Rogi 06-20-2018 01:53 AM

Tomche,

DPMNE (it's membership base and central committee) do [B]want[/B] [U]this[/U] stopped. I'm referring to this particular agreement.

That doesn't mean every single individual who is a Member of Parliament for the VMRO-DPMNE party or its' coalition members, will be unwavering and able to withstand the threats, blackmail and pressure they're likely going to receive on a very individual and personal level over the coming weeks and months.

Which is why I don't think #2 (and #1) of my previous post in terms of stopping the agreement, are viable given the way things go in Macedonia.

Tomche Makedonche 06-20-2018 02:04 AM

[QUOTE=Rogi;174317]DPMNE (it's membership base and central committee) do [B]want[/B] [U]this[/U] stopped. I'm referring to this particular agreement.[/QUOTE]

Then please explain what they plan on doing to stop it?

I donít consider refusing to show up for work much of a strategy.

Tomche Makedonche 06-20-2018 02:08 AM

[QUOTE=Rogi;174317]That doesn't mean every single individual who is a Member of Parliament for the VMRO-DPMNE party or its' coalition members, will be unwavering and able to withstand the threats, blackmail and pressure they're likely going to receive on a very individual and personal level over the coming weeks and months.[/QUOTE]

Why the need to already set up the expected excuse for failure?

Let me guess, you expect that they will be threatened with The Hague?, well I guess we can all sympathise with that, at least we know they really wanted to try and stop it, but hey, that’s how it goes in the Republic, at least we can look forward to some much needed EU funds, after all everything has a silver lining :)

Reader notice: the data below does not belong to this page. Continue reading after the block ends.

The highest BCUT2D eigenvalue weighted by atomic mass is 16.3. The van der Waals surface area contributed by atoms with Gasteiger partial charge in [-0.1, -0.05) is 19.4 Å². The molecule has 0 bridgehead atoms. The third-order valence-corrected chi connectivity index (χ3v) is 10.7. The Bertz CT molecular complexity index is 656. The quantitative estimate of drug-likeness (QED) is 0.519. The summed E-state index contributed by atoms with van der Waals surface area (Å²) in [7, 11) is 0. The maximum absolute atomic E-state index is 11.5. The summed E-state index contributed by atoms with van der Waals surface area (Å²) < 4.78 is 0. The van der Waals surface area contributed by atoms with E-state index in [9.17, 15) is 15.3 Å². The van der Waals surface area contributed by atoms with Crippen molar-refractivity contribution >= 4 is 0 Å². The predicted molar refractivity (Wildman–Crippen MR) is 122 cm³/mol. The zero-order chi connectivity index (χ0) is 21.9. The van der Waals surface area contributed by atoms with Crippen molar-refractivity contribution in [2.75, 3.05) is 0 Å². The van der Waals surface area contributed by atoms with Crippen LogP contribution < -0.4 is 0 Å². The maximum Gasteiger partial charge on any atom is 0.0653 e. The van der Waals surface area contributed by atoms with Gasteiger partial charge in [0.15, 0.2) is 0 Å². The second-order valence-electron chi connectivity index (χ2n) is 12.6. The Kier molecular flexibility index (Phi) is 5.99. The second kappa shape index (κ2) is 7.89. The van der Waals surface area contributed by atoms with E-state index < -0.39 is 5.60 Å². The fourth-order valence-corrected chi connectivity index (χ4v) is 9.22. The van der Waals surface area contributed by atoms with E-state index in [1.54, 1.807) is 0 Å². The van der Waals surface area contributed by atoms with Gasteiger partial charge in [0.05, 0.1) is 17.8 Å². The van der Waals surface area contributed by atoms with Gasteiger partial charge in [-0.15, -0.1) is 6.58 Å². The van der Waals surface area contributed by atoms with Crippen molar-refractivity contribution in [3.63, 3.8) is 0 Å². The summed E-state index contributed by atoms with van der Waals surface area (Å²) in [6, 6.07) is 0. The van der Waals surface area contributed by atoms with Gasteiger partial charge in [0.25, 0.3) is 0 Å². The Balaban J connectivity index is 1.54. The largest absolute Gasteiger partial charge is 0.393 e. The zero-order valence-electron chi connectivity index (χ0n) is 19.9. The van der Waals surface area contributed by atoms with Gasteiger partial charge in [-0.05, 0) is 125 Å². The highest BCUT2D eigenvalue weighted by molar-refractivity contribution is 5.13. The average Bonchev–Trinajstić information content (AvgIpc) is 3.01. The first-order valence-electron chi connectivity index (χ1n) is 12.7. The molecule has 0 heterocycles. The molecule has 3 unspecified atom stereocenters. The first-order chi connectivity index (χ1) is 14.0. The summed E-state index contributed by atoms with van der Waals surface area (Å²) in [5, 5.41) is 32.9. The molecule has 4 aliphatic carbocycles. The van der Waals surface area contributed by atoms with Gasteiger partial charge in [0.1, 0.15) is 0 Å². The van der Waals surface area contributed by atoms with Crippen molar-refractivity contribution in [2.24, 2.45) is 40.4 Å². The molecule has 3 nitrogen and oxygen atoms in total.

Big Bad Sven 06-20-2018 02:33 AM

Its great seeing some Macedonians protest, but more needs to be done (I am aware of the rumour of a huge protest this weekend Ė lets see what happens and if anyone still cares)

In Brazil the truck drivers recently went on strike through out the whole country, crippling the country, with only essentials like medicine, food and beer (lol) being transported. I wish something like this could happen in Macedonia, the people need to hurt the politicians where it hurts, and thatís things that involve money and the economy.

I know times are hard in Macedonia, but I can assure you people in Brazil live harder and more dangerous lives then the people in Fyrom. Its now or never for Macedonians. No more excuses

kompir 06-20-2018 03:07 AM

I was listening to ABC radio this afternoon and I heard something to the effect of that if the name change agreement isn't ratified, the EU and Greece will be imposing a new economic blockade and that the current border crossings between the two countries would be closed indefinitely. I don't know where they got this information from, but it is a troubling development if true.

Pelagonija 06-20-2018 03:32 AM

I donít believe that? What for not joining NATO?